Job Title: Church Administrator
Education: BA, Elementary Education, Leslie College (Cambridge, MA) MA, Day Care Administration, Wheelock College (Boston, MA)
Previous Experience: I worked as a lead infant teacher in a day care center. I was also the administrative assistant to the president of a small personal growth seminar company.
Job Tasks: I am the administrator for a church. I am the one who answers the phone, keeps a database of visitors and members and produces the bi-weekly newsletter. I am the one full-time presence at the church and so I deal with the mail coming in, vendors and maintenance workers. I accept deliveries and schedule rentals of the building.
I produce a newsletter every two weeks that covers information about upcoming events. I supervise volunteers who fold and label the newsletters. I am the one who gets the newsletter delivered to the post office.
I am often the first responder to people dealing with a death in the family. It is important that I be a calm and centered person. I will pass the information on to the minister who will then contact the family.
The calendar is also part of my job. I keep track of all events scheduled at the church and make sure that there are not two competing events happening at the same time. The calendar is available from the church web site.
I update the website weekly, posting news of upcoming events as well as posting sermons and other documents.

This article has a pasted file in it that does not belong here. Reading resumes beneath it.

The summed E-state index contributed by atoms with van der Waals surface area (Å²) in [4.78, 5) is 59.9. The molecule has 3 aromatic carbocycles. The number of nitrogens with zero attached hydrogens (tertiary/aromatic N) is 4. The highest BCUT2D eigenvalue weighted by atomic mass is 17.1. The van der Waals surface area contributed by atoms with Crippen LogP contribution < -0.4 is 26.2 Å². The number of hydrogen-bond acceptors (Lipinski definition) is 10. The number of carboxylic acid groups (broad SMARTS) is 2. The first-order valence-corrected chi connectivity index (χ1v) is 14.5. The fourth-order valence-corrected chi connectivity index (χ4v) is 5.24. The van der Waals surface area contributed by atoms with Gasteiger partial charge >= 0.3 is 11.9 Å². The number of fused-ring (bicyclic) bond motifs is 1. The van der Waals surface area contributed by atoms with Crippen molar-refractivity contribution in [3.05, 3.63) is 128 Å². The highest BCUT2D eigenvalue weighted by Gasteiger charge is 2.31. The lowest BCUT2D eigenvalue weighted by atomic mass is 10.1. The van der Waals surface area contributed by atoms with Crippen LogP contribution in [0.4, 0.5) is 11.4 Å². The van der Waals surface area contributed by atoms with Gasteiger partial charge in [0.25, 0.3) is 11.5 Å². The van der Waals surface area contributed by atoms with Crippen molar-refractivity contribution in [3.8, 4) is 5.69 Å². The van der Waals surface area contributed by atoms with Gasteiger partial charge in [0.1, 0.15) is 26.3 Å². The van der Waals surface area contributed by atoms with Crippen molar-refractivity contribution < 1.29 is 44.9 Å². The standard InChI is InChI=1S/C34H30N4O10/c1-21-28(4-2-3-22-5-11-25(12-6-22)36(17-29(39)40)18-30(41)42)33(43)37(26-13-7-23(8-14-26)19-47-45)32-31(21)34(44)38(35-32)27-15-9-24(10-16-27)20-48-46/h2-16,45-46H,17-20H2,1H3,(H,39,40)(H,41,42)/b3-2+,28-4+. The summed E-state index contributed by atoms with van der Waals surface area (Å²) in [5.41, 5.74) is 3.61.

I work as part of a team to produce the morning worship service. I type and print the morning bulletin and make copies. I produce announcements and collate them into the bulletin.
The fun part of my job is the interactions with the many people that call and come into the church. I get to work with a variety of people, mostly volunteers, and support a good cause.
Best and Worst Parts of the Job: The best part of the job is the flexibility I have with my hours. I can take time to see my grandson's play at his school and I get to work part-time in the summer. I am appreciated for the work that I do and get acknowledged regularly.
The worst part of the job is when people call me at home with questions instead of calling the office. It often feels like I am always on duty.
1. Know your boundaries. People will ask you to do things that are not part of your job description and it is always good to have a ready response. My favorite one is "I believe that is a *** committee issue. You should call X who's the committee chair."
2. Set a schedule for doing those jobs that you do not like to do. Mark your calendar with "clean out the mailing list" or whatever job you don't like to do and have the calendar remind you when it's to be done. Then you don't have to think about it.
3. Don't try to do too many things at once. Answering emails, writing up announcements and entering data into the database all at the same time can bring mistakes and embarrassing errors.
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